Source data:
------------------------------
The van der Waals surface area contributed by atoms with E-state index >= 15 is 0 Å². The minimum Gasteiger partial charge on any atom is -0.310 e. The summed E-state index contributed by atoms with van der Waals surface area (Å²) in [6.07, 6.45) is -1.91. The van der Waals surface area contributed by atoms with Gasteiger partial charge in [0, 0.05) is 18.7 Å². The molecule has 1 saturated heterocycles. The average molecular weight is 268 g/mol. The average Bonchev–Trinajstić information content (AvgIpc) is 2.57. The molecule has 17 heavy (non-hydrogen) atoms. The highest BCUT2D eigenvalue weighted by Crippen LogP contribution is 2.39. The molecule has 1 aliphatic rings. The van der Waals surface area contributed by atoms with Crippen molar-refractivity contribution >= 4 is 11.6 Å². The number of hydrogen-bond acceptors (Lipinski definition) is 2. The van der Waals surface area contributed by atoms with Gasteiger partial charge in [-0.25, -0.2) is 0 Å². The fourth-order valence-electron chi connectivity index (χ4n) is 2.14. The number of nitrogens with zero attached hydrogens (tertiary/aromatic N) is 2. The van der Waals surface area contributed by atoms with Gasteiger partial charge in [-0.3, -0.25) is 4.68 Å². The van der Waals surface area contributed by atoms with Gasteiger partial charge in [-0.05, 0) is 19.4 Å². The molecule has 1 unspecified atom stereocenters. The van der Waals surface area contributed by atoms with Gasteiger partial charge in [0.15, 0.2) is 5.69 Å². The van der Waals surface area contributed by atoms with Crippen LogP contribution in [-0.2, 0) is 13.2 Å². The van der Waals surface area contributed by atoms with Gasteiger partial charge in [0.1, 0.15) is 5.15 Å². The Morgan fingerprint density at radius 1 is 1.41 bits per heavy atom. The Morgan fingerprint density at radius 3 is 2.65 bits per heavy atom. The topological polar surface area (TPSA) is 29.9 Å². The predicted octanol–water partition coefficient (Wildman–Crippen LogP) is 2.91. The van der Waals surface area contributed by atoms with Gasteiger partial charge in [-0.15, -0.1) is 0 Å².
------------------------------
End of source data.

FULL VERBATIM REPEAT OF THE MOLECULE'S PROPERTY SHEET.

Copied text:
The van der Waals surface area contributed by atoms with E-state index >= 15 is 0 Å². The minimum Gasteiger partial charge on any atom is -0.310 e. The summed E-state index contributed by atoms with van der Waals surface area (Å²) in [6.07, 6.45) is -1.91. The van der Waals surface area contributed by atoms with Gasteiger partial charge in [0, 0.05) is 18.7 Å². The molecule has 1 saturated heterocycles. The average molecular weight is 268 g/mol. The average Bonchev–Trinajstić information content (AvgIpc) is 2.57. The molecule has 17 heavy (non-hydrogen) atoms. The highest BCUT2D eigenvalue weighted by Crippen LogP contribution is 2.39. The molecule has 1 aliphatic rings. The van der Waals surface area contributed by atoms with Crippen molar-refractivity contribution >= 4 is 11.6 Å². The number of hydrogen-bond acceptors (Lipinski definition) is 2. The van der Waals surface area contributed by atoms with Gasteiger partial charge in [-0.25, -0.2) is 0 Å². The fourth-order valence-electron chi connectivity index (χ4n) is 2.14. The number of nitrogens with zero attached hydrogens (tertiary/aromatic N) is 2. The van der Waals surface area contributed by atoms with Gasteiger partial charge in [-0.3, -0.25) is 4.68 Å². The van der Waals surface area contributed by atoms with Gasteiger partial charge in [-0.05, 0) is 19.4 Å². The molecule has 1 unspecified atom stereocenters. The van der Waals surface area contributed by atoms with Gasteiger partial charge in [0.15, 0.2) is 5.69 Å². The van der Waals surface area contributed by atoms with Crippen LogP contribution in [-0.2, 0) is 13.2 Å². The van der Waals surface area contributed by atoms with Gasteiger partial charge in [0.1, 0.15) is 5.15 Å². The Morgan fingerprint density at radius 1 is 1.41 bits per heavy atom. The Morgan fingerprint density at radius 3 is 2.65 bits per heavy atom. The topological polar surface area (TPSA) is 29.9 Å². The predicted octanol–water partition coefficient (Wildman–Crippen LogP) is 2.91. The van der Waals surface area contributed by atoms with Gasteiger partial charge in [-0.15, -0.1) is 0 Å².